An international field of anglers composed of multiple teams from the USA, Australia, China, Japan, New Zealand, Papua New Guinea, Singapore, South Africa and Vanuatu as well as new Hawaiian International Billfish Tournament (HIBT) entrants from Portugal and Russia, will compete in the iconic 53rd annual tournament which kicks off August 13th.
Captains and crews of the 40 selected boats competing in one of the oldest tournaments on the planet gathered at the Courtyard King Kamehameha’s Kona Beach Hotel on Friday and were welcomed by Peter Fithian, HIBT Founder and his tournament staff, where rules and procedures were reviewed.
“Each year, the Big Island of Hawai’i extends a warm welcome to the participants and their families,” Fithian said. “HIBT appreciates their more than a century of heartfelt support. We are proud of our time-tested event that provides anglers from many nations to participate, sharing in the excitement of pursuing one of the largest fish in the ocean — blue marlin.”
The Great Marlin Race, sponsored by Stanford University and International Game Fish Association, was described to the captains and crews by Bob Kurz.
To become part of the Great Marlin Race, teams competing in the HIBT may sponsor a pop-up satellite archival tag. The tags are programmed to pop off after 120 days and float to the surface, transmitting data to the lab via the Argos satellite system. The fish that travels the farthest is declared the winner — and the team that tagged it receives free admission to the following year’s tournament.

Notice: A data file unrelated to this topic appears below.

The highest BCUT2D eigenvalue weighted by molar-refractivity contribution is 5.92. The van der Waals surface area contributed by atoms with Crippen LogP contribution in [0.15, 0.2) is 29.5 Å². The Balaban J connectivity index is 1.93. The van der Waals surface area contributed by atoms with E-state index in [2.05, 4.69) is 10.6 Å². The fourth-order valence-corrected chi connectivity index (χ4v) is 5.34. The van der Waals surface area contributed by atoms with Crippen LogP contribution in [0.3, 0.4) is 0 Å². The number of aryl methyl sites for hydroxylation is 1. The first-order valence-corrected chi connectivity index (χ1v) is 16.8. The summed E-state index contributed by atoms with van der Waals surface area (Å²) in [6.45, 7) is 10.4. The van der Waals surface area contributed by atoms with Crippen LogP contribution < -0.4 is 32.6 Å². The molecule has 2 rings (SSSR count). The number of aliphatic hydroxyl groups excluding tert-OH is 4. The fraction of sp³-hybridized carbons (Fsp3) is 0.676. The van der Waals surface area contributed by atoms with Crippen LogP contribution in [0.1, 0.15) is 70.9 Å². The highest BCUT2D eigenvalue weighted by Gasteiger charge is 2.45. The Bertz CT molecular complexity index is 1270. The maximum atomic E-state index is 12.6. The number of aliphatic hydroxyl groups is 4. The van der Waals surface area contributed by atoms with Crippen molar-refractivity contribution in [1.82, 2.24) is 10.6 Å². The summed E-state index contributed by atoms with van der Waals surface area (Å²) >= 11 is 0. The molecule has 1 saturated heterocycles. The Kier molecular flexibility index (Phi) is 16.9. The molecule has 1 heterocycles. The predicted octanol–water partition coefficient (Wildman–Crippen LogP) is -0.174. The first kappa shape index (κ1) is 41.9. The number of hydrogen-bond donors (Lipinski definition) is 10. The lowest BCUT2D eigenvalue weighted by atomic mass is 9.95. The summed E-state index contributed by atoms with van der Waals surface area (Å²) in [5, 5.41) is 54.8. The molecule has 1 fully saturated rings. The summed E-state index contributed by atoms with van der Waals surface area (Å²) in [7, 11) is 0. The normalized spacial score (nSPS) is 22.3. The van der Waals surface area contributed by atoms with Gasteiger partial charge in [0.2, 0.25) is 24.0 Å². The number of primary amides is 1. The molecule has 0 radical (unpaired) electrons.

The top three for 2011:
1. Marlin Magic ll, Capt. Marlin Parker, 2,188 nautical miles
2. Ihu Nui, Capt. McGrew Rice, 1,782 nautical miles
3. Strong Persuader, Capt. Guy Terwilliger, 1,053 nautical miles
Teams from the four corners of the world still consider this iconic recreational angling event worth all the inconveniences and obstacles that exist for travelers in today’s world. When asked, all the participants seem to agree. This is one of the most important sportfishing tournaments left that remains unchanged. It allows sport-fishers to compete on a level playing field which just happens to be one of the most prolific bodies of water found anywhere in the United States.
For more information visit www.hibtfishing.com.